Mickey Osterreicher will be in his accustomed place for tonight's Peloton. Osterreicher, a longtime marshal for the event, will lead the second column in the 12-mile, two-by-two bicycle procession that officially begins this weekend's Ride for Roswell, a major fundraiser for the Roswell Park Comprehensive Cancer Center in Buffalo.
Every June, on a Friday evening, cancer patients and survivors go to the windows of Roswell or line the sidewalks to watch the Peloton begin.
A year ago, Osterreicher – a Buffalo-based First Amendment lawyer – was part of that crowd. He was only a couple of days past surgery for brain cancer, and less than two weeks past the revelation that he had cancer at all. His good friend and fellow lawyer, Steve Boyd, rode in his place.
At the time, Boyd said, "I really thought we were getting ready to say goodbye."
Tonight, Osterreicher will again climb onto his bicycle. He has already exceeded his fundraising goal by $2,000.
"There are no givens," he said. "This means a lot to me."
Last June, we shared the story of Boyd and Osterreicher, 65, whose friendship goes back to the days when Boyd was a television reporter and Osterreicher was a cameraman for Eyewitness News, on Channel 7. They remained close even after they both went to law school and began new careers.
Boyd, a cancer survivor, knew Osterreicher was a good friend of Mitch Flynn, founder of the ride, and that Osterreicher had raised around $100,000 for Roswell during almost 20 years of taking part.
So Boyd stepped in to ride for Osterreicher a year ago, a way of making sure that fundraising continued. Osterreicher, who is married to Cathaleen Curtiss, The Buffalo News director of photography, showed up to watch the Peloton begin.
Boyd remembers sitting with Osterreicher in the days after his friend learned about the cancer. While they both knew all the probabilities about the disease, Boyd said Osterreicher lives his life in this way:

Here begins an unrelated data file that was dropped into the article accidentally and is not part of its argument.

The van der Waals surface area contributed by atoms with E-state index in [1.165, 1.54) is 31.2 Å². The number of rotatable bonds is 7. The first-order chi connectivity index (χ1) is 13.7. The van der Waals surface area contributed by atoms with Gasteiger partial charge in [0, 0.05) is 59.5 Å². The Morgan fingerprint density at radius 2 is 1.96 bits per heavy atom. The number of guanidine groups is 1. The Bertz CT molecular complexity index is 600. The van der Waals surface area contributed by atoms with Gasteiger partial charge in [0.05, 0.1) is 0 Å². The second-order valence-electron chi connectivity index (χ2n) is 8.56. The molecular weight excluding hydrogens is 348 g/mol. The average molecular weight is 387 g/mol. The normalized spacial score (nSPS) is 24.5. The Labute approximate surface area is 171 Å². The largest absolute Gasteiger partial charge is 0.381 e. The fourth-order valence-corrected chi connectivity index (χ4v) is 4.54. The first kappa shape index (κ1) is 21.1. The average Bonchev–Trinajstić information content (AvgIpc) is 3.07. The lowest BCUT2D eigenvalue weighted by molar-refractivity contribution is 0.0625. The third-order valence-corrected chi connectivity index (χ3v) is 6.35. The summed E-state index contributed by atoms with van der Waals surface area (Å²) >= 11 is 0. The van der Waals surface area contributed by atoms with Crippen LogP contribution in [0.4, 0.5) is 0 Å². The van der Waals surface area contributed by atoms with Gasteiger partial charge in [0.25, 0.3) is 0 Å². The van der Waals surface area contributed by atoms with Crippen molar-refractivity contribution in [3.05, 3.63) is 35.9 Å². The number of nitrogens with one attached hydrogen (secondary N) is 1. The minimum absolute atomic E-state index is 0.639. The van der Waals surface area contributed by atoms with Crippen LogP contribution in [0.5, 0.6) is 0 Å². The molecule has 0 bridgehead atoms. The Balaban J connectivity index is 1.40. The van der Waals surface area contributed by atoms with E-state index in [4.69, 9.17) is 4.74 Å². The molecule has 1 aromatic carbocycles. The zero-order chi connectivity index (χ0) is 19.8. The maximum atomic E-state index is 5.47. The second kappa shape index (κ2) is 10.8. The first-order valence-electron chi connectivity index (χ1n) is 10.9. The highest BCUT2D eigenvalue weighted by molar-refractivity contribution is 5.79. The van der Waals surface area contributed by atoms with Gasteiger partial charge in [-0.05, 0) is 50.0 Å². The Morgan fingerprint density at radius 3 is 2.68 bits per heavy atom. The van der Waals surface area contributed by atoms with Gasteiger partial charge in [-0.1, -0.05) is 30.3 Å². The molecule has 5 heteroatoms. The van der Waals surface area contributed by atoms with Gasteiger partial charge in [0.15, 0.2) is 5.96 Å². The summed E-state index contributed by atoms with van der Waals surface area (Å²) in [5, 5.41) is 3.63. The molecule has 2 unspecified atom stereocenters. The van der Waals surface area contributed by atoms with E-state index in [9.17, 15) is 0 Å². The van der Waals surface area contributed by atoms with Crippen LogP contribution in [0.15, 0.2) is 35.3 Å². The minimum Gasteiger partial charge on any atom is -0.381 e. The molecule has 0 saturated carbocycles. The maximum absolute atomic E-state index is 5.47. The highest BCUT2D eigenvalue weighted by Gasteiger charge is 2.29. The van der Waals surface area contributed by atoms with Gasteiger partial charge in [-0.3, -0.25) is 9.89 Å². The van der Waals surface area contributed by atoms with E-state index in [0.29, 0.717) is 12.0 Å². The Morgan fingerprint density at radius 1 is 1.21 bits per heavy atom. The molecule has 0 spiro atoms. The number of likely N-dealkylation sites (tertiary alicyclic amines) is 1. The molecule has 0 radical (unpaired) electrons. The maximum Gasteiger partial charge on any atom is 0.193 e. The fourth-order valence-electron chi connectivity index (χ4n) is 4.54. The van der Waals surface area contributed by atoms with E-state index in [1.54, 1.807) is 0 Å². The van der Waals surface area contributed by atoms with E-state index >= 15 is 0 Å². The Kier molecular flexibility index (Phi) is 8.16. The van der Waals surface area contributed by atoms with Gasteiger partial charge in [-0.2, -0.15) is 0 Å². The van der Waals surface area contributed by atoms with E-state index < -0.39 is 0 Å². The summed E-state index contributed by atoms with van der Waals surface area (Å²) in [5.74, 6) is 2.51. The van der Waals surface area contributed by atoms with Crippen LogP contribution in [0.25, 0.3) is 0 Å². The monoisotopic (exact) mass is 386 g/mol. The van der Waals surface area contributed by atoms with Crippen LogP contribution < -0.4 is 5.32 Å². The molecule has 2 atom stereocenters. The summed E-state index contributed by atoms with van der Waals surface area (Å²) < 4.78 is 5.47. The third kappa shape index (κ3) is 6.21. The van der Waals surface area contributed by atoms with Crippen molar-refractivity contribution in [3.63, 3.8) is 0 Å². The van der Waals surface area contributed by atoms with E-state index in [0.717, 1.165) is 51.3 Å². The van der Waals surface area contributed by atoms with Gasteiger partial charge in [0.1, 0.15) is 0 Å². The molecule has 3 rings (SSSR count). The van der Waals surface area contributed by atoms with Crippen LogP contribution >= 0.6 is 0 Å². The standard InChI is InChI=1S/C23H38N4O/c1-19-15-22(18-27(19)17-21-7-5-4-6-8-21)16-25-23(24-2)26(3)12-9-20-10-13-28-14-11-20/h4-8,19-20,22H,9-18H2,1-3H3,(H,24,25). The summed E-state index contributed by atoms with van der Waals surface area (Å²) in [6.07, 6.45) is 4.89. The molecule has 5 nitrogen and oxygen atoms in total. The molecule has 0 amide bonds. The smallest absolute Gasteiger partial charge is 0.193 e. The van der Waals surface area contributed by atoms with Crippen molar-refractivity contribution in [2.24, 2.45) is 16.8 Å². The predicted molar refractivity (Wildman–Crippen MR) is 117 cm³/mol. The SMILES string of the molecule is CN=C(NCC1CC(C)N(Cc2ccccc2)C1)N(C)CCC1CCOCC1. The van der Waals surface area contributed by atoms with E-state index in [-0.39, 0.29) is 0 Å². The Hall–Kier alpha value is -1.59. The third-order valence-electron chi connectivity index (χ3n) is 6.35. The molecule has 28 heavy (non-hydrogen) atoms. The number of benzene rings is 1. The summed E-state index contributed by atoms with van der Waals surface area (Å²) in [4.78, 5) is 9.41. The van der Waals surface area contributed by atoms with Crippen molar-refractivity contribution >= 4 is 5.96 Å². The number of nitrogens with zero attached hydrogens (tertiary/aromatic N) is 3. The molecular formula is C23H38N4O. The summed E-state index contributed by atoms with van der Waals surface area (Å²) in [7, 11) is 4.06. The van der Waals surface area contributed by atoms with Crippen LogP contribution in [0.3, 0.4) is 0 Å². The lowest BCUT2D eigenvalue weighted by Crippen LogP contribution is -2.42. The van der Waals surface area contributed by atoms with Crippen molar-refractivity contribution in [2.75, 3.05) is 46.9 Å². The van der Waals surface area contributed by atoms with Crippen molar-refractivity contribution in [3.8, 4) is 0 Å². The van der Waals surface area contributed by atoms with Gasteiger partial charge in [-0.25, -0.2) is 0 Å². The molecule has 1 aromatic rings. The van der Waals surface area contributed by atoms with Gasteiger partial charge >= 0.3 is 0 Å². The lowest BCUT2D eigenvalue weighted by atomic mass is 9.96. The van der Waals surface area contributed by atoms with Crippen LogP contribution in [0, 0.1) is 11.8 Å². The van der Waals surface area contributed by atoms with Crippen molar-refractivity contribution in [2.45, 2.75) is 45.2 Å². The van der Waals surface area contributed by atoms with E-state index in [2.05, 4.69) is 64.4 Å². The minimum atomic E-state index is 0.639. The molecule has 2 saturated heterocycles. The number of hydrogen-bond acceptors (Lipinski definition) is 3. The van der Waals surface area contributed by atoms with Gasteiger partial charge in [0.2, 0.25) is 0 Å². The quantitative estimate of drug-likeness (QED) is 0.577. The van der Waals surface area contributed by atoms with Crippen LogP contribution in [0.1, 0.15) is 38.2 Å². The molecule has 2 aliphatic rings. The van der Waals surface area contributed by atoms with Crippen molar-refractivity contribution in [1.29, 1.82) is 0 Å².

There are the laws of physics, and there's Mickey.
Boyd said to him, "You can't listen to statistics. You'll have to Mickey this."
The advice suits Osterreicher, who chose to be aggressive. He went through a frightening and difficult setback when he had a massive reaction to immunotherapy treatments intended to attack his cancer. They did, but they also "attacked every muscle in my body," Osterreicher said.
The immunotherapy was followed by myocarditis, an inflammation of the heart muscle, and myasthenia gravis, a chronic autoimmune neuromuscular disease. The treatments to counteract those conditions began eating away at his muscle.
He lost 40 pounds. For a time, Osterreicher had trouble speaking. At the worst point, it was hard for him to climb a single step.
Osterreicher looked to his family and his work, at a time when he said First Amendment rights for journalists are more important than ever. That focus, that cause, became a conduit to healing. Gradually, Osterreicher rebuilt his strength.
Last year, he greeted his second grandchild, Ari. He has gone to more than 40 national conferences since his surgery.
And he set his sights on the Peloton, on this "labor of love" for Roswell, a hospital he describes as a civic resource whose sheer magnitude is easy to overlook.
Tonight, when the event begins, Osterreicher will be riding.
Looking back on the situation a year ago, Boyd said the achievement, in some ways, seems beyond belief.
Then again, Boyd knows Osterreicher as well as anyone. He intends to be cheering in the crowd tonight, at the start of another Ride for Roswell, as the guy leading column two goes out there to "Mickey it."
Sean Kirst is a columnist with The Buffalo News. Email him at email@example.com or read more of his work in this archive.